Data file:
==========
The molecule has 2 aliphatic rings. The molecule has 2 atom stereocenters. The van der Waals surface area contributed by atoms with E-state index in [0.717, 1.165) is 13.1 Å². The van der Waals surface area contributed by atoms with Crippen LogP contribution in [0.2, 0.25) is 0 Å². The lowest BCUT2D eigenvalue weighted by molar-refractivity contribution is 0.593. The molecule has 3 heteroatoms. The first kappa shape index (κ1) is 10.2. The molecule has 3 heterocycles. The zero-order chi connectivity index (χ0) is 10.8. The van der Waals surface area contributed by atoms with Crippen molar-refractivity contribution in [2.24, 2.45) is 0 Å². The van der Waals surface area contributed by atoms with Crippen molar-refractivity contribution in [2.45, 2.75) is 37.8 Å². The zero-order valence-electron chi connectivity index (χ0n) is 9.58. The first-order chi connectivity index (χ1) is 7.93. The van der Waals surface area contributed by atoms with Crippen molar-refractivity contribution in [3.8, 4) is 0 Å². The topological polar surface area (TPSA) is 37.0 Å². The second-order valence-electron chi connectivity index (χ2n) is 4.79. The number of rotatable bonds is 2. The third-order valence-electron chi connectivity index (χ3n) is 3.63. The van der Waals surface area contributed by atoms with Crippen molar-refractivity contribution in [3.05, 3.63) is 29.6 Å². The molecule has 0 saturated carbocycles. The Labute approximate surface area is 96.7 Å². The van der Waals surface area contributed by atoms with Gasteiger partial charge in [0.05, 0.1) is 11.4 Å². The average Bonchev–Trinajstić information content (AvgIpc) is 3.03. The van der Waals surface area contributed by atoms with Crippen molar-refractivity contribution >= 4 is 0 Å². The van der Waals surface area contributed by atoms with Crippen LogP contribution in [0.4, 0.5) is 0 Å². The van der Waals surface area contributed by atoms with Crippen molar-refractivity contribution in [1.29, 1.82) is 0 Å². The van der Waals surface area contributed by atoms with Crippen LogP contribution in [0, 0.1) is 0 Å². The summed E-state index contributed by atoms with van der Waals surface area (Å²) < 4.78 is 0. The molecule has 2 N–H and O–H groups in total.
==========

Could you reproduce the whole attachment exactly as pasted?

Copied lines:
The molecule has 2 aliphatic rings. The molecule has 2 atom stereocenters. The van der Waals surface area contributed by atoms with E-state index in [0.717, 1.165) is 13.1 Å². The van der Waals surface area contributed by atoms with Crippen LogP contribution in [0.2, 0.25) is 0 Å². The lowest BCUT2D eigenvalue weighted by molar-refractivity contribution is 0.593. The molecule has 3 heteroatoms. The first kappa shape index (κ1) is 10.2. The molecule has 3 heterocycles. The zero-order chi connectivity index (χ0) is 10.8. The van der Waals surface area contributed by atoms with Crippen molar-refractivity contribution in [2.24, 2.45) is 0 Å². The van der Waals surface area contributed by atoms with Crippen molar-refractivity contribution in [2.45, 2.75) is 37.8 Å². The zero-order valence-electron chi connectivity index (χ0n) is 9.58. The first-order chi connectivity index (χ1) is 7.93. The van der Waals surface area contributed by atoms with Crippen molar-refractivity contribution in [3.8, 4) is 0 Å². The topological polar surface area (TPSA) is 37.0 Å². The second-order valence-electron chi connectivity index (χ2n) is 4.79. The number of rotatable bonds is 2. The third-order valence-electron chi connectivity index (χ3n) is 3.63. The van der Waals surface area contributed by atoms with Crippen molar-refractivity contribution in [3.05, 3.63) is 29.6 Å². The molecule has 0 saturated carbocycles. The Labute approximate surface area is 96.7 Å². The van der Waals surface area contributed by atoms with Gasteiger partial charge in [0.05, 0.1) is 11.4 Å². The average Bonchev–Trinajstić information content (AvgIpc) is 3.03. The van der Waals surface area contributed by atoms with Crippen molar-refractivity contribution >= 4 is 0 Å². The van der Waals surface area contributed by atoms with Crippen LogP contribution in [0.4, 0.5) is 0 Å². The van der Waals surface area contributed by atoms with Crippen molar-refractivity contribution in [1.29, 1.82) is 0 Å². The van der Waals surface area contributed by atoms with Crippen LogP contribution in [0, 0.1) is 0 Å². The summed E-state index contributed by atoms with van der Waals surface area (Å²) < 4.78 is 0. The molecule has 2 N–H and O–H groups in total.